Menopause is defined as the absence of menstrual periods for 12 months. The menopausal transition starts with fluctuating menstrual cycle length and ends with the final menstrual period. Perimenopause is often used to refer to the menopausal transitional period. It is not officially a medical term but is sometimes used to explain certain aspects of the menopause transition in lay terms. Postmenopausal is a term used to refer to the time after menopause has occurred. The average age of menopause is 51 in the United States but it may occur as early as the 40s or as late as the 60s.
Menopause is the time in a woman’s life when the function of the ovaries ceases and she can no longer become pregnant. The ovary is a female reproductive organ in where eggs (ova) are produced. It is the main source of female hormones, which control the development of female body characteristics such as the breasts, body shape, and body hair. The hormones also regulate the menstrual cycle and pregnancy.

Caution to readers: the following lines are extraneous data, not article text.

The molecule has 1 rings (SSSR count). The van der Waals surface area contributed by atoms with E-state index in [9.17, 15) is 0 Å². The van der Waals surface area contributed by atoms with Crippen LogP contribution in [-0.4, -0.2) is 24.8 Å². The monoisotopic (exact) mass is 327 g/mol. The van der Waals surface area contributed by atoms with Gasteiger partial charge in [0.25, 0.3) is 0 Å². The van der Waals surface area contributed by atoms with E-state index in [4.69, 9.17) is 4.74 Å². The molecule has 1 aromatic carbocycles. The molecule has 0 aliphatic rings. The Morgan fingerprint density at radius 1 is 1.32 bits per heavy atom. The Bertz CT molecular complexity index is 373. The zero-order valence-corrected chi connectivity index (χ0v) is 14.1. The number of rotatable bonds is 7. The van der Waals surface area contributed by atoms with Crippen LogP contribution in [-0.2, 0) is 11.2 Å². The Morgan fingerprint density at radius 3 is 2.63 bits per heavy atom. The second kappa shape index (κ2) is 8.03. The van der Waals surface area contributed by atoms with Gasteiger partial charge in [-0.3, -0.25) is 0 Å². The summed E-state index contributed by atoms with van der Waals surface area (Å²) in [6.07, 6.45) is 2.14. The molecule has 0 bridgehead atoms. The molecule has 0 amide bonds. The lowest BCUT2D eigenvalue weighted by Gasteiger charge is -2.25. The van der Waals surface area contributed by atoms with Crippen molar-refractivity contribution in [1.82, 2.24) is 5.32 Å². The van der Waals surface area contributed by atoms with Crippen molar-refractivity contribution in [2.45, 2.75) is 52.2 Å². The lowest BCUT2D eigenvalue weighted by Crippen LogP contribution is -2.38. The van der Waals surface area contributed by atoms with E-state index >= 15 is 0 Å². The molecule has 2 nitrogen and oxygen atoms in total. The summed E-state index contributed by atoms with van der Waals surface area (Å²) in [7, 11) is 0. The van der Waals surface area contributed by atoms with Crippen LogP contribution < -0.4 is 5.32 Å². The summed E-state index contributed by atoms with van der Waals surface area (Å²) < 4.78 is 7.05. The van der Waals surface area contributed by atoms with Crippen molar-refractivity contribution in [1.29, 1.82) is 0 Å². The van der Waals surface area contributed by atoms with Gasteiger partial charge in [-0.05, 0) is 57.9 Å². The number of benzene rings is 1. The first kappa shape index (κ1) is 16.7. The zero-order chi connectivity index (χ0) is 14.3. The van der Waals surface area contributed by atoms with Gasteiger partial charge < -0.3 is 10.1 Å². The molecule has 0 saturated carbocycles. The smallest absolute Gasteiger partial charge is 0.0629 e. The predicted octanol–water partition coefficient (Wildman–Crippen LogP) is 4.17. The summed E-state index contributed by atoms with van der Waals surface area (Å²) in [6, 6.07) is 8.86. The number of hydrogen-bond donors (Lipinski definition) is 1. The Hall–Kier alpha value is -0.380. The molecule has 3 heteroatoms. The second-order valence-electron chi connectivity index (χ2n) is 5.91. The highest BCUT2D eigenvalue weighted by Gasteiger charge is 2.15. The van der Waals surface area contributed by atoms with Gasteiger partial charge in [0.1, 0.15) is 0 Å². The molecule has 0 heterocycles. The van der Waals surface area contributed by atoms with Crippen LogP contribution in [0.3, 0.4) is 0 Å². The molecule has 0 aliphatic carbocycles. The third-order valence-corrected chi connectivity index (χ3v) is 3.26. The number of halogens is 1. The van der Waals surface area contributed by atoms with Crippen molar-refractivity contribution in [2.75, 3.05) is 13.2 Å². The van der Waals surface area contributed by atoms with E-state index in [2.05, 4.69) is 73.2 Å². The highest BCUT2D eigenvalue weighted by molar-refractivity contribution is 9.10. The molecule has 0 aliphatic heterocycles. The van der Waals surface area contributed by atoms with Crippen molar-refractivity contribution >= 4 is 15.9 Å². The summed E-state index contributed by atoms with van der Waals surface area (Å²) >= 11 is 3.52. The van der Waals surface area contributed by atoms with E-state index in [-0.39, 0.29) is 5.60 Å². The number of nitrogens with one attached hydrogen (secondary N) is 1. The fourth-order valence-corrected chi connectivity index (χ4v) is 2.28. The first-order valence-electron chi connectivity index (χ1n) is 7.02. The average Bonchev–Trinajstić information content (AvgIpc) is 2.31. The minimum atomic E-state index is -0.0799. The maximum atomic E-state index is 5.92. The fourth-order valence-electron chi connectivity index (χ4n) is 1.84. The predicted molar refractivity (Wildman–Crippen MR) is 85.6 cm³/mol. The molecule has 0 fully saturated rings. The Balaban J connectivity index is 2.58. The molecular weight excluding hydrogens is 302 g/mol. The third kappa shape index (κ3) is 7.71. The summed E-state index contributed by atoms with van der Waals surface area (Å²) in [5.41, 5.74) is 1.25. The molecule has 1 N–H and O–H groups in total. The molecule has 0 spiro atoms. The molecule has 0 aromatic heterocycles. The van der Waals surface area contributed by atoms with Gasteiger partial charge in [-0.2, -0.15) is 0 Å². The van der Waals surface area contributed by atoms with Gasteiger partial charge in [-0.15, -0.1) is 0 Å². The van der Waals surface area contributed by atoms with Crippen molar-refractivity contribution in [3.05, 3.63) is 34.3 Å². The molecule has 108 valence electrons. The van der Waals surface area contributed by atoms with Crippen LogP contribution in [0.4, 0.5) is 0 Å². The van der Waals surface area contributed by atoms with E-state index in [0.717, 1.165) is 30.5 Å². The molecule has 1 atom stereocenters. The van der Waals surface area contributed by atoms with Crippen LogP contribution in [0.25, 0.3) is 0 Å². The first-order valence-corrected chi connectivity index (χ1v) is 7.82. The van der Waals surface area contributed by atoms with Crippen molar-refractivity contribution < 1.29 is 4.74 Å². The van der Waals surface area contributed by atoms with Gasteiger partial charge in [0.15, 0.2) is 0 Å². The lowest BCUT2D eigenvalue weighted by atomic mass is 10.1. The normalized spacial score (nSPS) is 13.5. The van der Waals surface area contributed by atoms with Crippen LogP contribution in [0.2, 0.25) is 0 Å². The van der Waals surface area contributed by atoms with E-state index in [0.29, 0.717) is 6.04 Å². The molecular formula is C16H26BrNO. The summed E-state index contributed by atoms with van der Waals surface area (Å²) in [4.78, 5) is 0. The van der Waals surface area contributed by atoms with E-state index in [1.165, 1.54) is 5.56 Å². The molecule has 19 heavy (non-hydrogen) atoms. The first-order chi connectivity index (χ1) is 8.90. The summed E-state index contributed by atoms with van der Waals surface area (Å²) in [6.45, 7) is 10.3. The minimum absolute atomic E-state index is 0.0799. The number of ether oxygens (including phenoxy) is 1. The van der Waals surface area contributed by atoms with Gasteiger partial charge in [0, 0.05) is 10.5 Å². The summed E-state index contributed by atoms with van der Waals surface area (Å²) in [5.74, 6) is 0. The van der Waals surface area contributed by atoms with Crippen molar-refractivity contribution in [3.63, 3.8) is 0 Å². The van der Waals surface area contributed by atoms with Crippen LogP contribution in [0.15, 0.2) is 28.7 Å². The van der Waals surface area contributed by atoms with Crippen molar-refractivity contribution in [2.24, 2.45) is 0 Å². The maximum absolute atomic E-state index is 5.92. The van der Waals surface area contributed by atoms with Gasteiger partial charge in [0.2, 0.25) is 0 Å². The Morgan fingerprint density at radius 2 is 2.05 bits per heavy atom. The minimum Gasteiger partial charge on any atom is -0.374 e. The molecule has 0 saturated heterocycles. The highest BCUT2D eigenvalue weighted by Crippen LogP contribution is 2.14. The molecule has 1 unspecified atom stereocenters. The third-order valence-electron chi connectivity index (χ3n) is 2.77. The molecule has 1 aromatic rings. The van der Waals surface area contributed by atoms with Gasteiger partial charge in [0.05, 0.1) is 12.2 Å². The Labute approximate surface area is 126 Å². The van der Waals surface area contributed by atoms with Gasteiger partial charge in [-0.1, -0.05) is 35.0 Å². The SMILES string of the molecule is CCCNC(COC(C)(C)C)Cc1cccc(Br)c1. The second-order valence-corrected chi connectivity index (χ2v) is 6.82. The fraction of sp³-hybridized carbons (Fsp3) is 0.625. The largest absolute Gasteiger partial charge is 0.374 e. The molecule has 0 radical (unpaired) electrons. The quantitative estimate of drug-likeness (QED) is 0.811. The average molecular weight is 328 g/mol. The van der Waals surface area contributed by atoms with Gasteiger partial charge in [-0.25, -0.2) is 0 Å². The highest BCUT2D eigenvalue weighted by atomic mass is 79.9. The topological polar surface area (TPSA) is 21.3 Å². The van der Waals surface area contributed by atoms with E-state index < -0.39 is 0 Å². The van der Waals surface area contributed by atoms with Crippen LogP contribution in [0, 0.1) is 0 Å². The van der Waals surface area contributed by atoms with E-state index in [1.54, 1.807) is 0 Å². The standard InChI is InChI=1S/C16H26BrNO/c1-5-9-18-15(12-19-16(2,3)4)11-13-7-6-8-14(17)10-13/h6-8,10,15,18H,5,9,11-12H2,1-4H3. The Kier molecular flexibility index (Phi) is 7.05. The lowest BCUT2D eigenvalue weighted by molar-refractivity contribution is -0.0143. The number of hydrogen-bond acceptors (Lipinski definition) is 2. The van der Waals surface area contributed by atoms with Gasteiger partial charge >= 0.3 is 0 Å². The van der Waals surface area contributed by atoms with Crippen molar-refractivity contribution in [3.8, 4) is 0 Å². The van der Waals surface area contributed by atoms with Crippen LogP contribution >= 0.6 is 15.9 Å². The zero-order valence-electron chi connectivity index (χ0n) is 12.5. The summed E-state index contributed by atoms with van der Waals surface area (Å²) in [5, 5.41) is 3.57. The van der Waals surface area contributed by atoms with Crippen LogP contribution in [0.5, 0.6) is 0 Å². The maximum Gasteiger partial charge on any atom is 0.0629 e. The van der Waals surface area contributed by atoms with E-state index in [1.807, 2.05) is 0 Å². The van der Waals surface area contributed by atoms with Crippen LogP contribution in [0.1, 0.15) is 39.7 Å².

Although menopause is a natural biological process, the decrease in female hormones causes many physical and emotional symptoms such as Irregular periods, Vaginal dryness, Hot flashes, Night sweats, Sleep problems, Mood changes, Weight gain, slowed metabolism, Thinning hair, dry skin, and Loss of breast fullness.
Hot flashes are one of the common symptoms that menopausal women experience. It is a feeling of warmth that spreads over the body that lasts from 30 seconds to several minutes. Hot flashes are often most pronounced in the head and chest. Although the exact cause of hot flashes is not fully understood, it is likely due to a combination of hormonal and biochemical fluctuations brought on by declining estrogen (female hormone) levels.
The postmenopausal women are also at risk of developing Osteoporosis.
Osteoporosis is a disease that weakens bones, increasing the risk of sudden and unexpected fractures. There is a direct relationship between the lack of estrogen after menopause and the development of osteoporosis.
For treatment, there are hormone therapy and alternative (natural) treatments. Isoflavones are chemical compounds found in soy and other plants that are phytoestrogens (plant-derived estrogens). They have a chemical structure that is similar to the estrogens naturally produced by the body. Two types of isoflavones, genistein and daidzein, are considered to be the most potent estrogens of the phytoestrogens. Studies have shown that these compounds may help relieve hot flashes and other symptoms of menopause. In particular, women who have had breast cancer and do not want to take hormone therapy (HT) with estrogen sometimes use isoflavones for a relief of menopausal symptoms.